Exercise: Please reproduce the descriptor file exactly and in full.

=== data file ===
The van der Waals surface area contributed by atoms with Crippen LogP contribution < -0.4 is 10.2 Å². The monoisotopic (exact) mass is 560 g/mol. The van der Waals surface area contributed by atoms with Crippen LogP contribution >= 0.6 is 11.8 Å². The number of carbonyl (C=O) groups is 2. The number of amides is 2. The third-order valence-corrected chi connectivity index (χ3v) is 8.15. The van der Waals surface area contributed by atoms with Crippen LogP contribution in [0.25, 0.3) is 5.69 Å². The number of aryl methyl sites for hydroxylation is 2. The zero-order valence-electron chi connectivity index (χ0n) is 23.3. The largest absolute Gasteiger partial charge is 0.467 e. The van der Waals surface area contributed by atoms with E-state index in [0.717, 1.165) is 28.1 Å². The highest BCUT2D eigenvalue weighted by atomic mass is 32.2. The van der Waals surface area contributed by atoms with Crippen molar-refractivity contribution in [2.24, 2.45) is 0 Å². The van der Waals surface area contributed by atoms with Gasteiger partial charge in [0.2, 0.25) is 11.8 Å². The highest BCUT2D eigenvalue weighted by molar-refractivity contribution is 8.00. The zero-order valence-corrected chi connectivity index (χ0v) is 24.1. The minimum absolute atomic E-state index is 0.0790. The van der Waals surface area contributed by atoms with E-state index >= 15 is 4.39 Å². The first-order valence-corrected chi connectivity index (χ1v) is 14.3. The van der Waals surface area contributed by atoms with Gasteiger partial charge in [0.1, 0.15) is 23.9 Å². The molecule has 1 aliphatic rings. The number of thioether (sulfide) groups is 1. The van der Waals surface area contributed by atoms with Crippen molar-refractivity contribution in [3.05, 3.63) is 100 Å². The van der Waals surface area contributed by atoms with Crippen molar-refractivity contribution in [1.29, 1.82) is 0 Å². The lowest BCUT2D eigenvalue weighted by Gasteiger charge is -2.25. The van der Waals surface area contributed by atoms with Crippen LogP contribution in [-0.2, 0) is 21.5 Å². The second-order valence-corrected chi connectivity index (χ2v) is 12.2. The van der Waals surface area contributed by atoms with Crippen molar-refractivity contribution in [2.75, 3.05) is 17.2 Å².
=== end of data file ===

The van der Waals surface area contributed by atoms with Crippen LogP contribution < -0.4 is 10.2 Å². The monoisotopic (exact) mass is 560 g/mol. The van der Waals surface area contributed by atoms with Crippen LogP contribution >= 0.6 is 11.8 Å². The number of carbonyl (C=O) groups is 2. The number of amides is 2. The third-order valence-corrected chi connectivity index (χ3v) is 8.15. The van der Waals surface area contributed by atoms with Crippen LogP contribution in [0.25, 0.3) is 5.69 Å². The number of aryl methyl sites for hydroxylation is 2. The zero-order valence-electron chi connectivity index (χ0n) is 23.3. The largest absolute Gasteiger partial charge is 0.467 e. The van der Waals surface area contributed by atoms with E-state index in [0.717, 1.165) is 28.1 Å². The highest BCUT2D eigenvalue weighted by atomic mass is 32.2. The van der Waals surface area contributed by atoms with Crippen molar-refractivity contribution in [2.24, 2.45) is 0 Å². The van der Waals surface area contributed by atoms with Gasteiger partial charge in [0.2, 0.25) is 11.8 Å². The highest BCUT2D eigenvalue weighted by molar-refractivity contribution is 8.00. The zero-order valence-corrected chi connectivity index (χ0v) is 24.1. The minimum absolute atomic E-state index is 0.0790. The van der Waals surface area contributed by atoms with E-state index >= 15 is 4.39 Å². The first-order valence-corrected chi connectivity index (χ1v) is 14.3. The van der Waals surface area contributed by atoms with Gasteiger partial charge in [0.1, 0.15) is 23.9 Å². The molecule has 1 aliphatic rings. The number of thioether (sulfide) groups is 1. The van der Waals surface area contributed by atoms with Crippen molar-refractivity contribution in [3.05, 3.63) is 100 Å². The van der Waals surface area contributed by atoms with Crippen molar-refractivity contribution in [1.29, 1.82) is 0 Å². The lowest BCUT2D eigenvalue weighted by Gasteiger charge is -2.25. The van der Waals surface area contributed by atoms with Crippen LogP contribution in [-0.2, 0) is 21.5 Å². The second-order valence-corrected chi connectivity index (χ2v) is 12.2. The van der Waals surface area contributed by atoms with Crippen molar-refractivity contribution in [2.75, 3.05) is 17.2 Å².